Chicago professor says Confucius Institutes threaten academic freedom
The American Association of University Professors is calling on universities to reconsider their Confucius Institutes, saying they are a barrier to academic freedom. Marshall Sahlins, a professor emeritus at the University of Chicago, says the use of institutes in schools raises questions about academic freedom and also makes U.S. universities complicit in cases of discriminatory hiring and censorship. Sahlins recently wrote an article in The Nation criticizing the institutes. In it, he says universities “have become engaged in the political and propaganda efforts of a foreign government in a way that contradicts the values of free inquiry and human welfare to which they are otherwise committed.” Sahlins joins us to explain why he thinks Confucius Institutes should not be affiliated with schools and universities.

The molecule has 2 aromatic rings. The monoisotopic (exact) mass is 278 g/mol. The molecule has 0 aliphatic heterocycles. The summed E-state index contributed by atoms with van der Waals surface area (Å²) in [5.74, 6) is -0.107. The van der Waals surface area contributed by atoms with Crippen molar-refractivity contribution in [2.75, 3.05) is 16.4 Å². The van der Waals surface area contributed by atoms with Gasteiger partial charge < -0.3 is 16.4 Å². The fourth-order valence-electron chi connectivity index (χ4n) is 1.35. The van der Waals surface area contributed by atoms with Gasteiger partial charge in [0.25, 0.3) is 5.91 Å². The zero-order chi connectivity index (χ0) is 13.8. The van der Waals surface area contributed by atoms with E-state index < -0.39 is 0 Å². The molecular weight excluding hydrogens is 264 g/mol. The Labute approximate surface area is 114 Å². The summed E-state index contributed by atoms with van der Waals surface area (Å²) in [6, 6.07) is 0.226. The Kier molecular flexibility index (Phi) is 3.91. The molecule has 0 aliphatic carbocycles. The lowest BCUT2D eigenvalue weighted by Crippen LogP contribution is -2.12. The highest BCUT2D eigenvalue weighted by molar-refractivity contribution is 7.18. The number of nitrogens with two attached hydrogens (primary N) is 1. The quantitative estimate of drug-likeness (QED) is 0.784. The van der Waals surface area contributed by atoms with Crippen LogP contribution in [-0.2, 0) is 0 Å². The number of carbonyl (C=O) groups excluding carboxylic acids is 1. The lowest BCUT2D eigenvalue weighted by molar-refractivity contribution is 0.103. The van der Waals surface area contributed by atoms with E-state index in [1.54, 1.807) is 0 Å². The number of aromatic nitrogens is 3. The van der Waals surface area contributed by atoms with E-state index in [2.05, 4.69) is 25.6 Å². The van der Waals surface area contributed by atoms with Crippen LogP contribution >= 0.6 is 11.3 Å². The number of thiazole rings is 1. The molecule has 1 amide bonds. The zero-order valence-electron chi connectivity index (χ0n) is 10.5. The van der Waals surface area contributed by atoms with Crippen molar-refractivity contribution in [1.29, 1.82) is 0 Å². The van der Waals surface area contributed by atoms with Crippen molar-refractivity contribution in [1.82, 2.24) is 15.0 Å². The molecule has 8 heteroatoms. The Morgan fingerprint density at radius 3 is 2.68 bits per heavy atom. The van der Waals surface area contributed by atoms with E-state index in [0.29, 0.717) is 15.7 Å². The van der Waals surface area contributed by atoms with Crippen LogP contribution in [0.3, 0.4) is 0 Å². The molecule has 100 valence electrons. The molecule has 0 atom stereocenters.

(photo: University of South Carolina president Harris Pastides, left, gestures as he is joined by Zhao Ming, center, Vice President of Beijing Language and Culture University and Tan Ye, right, Director of Confucius Institute as they announce a new partnership during a news conference Monday, Nov. 17, 2008, in Columbia, S.C. (AP Photo/Mary Ann Chastain))